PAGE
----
4) 52nd Ave. pipeline. Neighbours to publicize the issues with bank stability in the ravine at the east end of 52nd (and about 244th) after excessive tree clearing (much more than what we were led to believe) and TOL’s refusal to use directional drilling from the top of the bank to avoid the carnage in the ravine. A red-coded stream on the bank has been badly treated by the contractors with complaints in the process to DFO etc. Complaint to the professional body about the arborist used by TOL is another avenue that should be explored. A meeting of local people along the pipeline met with little interest. We have documented with pictures and videos the condition of the SR river banks before construction and ToL’s incursion in the estuary of the Salmon River. It was also suggested that SRES contact Phil Henderson to see if he could give us an assessment of the remedial work needed to stabilize the bank. SRES has money available to pay for this sort of report. LEPS will be responsible for the seeding the river bank.
5) The turnover of the books from Win Bromley to the new book keeper will be undertaken. Book keeper charges $25 per hour and has indicated that work should not require very many hours per year. This would include the charity report every year.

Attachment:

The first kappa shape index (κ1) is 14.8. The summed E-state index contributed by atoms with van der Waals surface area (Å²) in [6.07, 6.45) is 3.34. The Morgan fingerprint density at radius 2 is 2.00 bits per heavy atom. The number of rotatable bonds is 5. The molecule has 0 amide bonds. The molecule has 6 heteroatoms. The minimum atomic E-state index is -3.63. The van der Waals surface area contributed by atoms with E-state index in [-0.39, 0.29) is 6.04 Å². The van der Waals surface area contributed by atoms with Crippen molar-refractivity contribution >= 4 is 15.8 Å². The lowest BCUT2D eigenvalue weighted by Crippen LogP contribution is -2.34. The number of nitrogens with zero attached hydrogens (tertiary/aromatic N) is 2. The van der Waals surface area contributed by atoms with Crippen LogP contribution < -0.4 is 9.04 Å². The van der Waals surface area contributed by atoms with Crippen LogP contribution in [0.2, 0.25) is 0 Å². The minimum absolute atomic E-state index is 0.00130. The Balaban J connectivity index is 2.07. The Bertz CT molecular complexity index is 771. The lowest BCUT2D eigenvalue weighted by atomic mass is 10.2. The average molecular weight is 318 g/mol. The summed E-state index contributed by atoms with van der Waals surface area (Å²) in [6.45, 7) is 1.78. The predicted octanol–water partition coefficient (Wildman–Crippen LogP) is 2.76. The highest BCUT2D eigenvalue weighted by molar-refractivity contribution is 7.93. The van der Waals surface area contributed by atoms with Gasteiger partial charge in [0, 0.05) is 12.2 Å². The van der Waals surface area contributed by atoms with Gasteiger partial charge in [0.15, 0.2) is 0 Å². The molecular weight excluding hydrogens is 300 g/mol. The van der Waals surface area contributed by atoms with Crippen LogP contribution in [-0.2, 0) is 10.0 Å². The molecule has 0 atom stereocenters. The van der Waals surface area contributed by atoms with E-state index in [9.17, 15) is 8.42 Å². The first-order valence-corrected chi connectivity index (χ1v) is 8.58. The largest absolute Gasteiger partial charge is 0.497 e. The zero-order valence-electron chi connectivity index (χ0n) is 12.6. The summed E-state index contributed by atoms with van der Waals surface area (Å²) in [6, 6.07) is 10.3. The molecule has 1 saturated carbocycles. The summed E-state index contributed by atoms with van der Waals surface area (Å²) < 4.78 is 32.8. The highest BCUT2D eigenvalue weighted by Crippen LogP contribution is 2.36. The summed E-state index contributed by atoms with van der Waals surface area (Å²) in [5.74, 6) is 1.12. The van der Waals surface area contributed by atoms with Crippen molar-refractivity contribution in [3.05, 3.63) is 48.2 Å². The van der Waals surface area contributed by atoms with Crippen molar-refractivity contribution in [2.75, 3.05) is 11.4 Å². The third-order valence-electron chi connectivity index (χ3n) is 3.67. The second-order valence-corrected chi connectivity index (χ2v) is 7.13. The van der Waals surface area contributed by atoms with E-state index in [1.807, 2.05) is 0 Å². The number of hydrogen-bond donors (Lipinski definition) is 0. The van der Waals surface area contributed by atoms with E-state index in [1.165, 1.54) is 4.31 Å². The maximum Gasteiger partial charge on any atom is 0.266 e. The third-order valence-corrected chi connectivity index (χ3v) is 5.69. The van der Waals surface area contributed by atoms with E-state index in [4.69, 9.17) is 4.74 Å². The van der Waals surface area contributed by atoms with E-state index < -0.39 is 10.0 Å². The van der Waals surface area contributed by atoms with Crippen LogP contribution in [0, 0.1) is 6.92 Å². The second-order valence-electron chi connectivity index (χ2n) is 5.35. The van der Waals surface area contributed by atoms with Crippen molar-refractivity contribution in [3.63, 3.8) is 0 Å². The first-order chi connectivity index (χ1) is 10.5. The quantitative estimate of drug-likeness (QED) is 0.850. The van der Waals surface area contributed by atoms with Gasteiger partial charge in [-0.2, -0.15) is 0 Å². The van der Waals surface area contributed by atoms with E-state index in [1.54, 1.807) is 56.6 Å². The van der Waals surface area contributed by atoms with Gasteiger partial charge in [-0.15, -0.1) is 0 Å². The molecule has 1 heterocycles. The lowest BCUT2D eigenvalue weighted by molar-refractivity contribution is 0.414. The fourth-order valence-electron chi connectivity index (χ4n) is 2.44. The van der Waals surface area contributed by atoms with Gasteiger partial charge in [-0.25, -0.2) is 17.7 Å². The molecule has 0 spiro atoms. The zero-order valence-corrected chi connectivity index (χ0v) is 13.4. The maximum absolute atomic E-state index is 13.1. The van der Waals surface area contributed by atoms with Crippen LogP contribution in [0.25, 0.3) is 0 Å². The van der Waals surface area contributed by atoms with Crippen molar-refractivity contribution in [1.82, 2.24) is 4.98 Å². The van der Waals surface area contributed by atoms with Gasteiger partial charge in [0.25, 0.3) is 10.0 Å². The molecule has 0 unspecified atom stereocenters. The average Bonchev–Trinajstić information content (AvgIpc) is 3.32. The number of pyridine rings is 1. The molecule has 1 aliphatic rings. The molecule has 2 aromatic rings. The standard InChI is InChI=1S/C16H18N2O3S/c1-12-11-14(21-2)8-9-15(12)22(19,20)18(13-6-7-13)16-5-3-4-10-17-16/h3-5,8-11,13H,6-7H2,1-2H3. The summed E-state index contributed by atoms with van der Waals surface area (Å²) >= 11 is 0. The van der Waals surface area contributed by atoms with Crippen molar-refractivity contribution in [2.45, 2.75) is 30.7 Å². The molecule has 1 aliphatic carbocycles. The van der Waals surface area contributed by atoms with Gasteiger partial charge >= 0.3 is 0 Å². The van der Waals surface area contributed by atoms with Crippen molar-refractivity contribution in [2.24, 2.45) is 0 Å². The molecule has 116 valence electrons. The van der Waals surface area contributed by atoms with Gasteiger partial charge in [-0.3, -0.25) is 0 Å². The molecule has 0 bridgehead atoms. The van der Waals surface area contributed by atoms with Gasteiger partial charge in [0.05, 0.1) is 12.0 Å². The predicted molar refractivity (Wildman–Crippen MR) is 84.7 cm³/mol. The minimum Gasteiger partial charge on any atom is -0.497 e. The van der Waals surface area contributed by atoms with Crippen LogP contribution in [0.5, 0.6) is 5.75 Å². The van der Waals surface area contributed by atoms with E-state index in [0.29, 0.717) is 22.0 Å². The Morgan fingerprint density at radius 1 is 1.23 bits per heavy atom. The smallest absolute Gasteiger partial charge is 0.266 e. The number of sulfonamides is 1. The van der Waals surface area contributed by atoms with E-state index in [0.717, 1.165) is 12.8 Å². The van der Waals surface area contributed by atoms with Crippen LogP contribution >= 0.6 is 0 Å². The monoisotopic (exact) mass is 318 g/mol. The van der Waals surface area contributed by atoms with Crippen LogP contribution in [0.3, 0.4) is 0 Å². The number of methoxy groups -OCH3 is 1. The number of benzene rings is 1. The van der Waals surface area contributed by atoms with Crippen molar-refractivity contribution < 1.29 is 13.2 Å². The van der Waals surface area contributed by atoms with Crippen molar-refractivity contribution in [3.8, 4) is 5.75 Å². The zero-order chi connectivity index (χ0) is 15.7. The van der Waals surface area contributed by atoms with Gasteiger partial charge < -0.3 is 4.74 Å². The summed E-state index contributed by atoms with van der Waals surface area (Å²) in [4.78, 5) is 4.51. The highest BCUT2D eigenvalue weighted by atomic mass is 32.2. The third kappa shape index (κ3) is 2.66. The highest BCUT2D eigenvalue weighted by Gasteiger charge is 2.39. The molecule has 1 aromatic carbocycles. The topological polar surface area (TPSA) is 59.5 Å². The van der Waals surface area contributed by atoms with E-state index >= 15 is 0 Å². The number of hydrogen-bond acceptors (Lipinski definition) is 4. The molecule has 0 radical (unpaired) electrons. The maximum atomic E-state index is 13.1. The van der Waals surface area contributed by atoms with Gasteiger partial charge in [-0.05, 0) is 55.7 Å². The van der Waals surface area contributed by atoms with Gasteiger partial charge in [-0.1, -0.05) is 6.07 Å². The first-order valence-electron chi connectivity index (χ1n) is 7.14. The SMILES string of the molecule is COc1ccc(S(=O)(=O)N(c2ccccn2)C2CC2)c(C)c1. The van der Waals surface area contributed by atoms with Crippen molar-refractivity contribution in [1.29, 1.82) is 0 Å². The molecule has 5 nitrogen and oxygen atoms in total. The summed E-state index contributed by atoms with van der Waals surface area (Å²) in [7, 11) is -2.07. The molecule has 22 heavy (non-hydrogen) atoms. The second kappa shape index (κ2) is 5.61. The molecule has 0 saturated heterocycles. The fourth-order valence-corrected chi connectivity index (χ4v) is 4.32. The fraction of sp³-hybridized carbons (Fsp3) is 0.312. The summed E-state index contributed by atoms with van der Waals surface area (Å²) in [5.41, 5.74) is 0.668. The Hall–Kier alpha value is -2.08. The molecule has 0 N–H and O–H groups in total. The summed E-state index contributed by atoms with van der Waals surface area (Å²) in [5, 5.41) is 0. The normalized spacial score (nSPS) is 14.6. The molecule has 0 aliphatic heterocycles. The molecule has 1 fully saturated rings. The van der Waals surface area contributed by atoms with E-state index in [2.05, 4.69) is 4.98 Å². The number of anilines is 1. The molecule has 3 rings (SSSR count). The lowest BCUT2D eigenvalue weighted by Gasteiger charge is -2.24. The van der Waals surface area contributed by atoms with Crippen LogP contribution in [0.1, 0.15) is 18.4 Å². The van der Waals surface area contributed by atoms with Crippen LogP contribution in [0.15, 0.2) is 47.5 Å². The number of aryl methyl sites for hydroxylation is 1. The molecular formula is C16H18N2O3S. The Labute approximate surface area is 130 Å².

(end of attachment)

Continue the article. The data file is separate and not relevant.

6) Wall fiasco. There is still an avenue to stop this by various SRES members contacting the ALC (Tony Pellet, or if he isn’t leading us in the right direction his superior Brian Underhill) since final approval has not been given as it is contingent on money being put together to do work in the Fort Langley floodplain. These funds do not appear to be in place nor does there appear to be anything effective that the money could be spent on so why is the ALC still allowing this project to drag on 2 years after the supposed deadline for completion.
7) Discussion about a FOI re the Langley Sustainable Agriculture slush fund set up by Fort Langley and the farmers.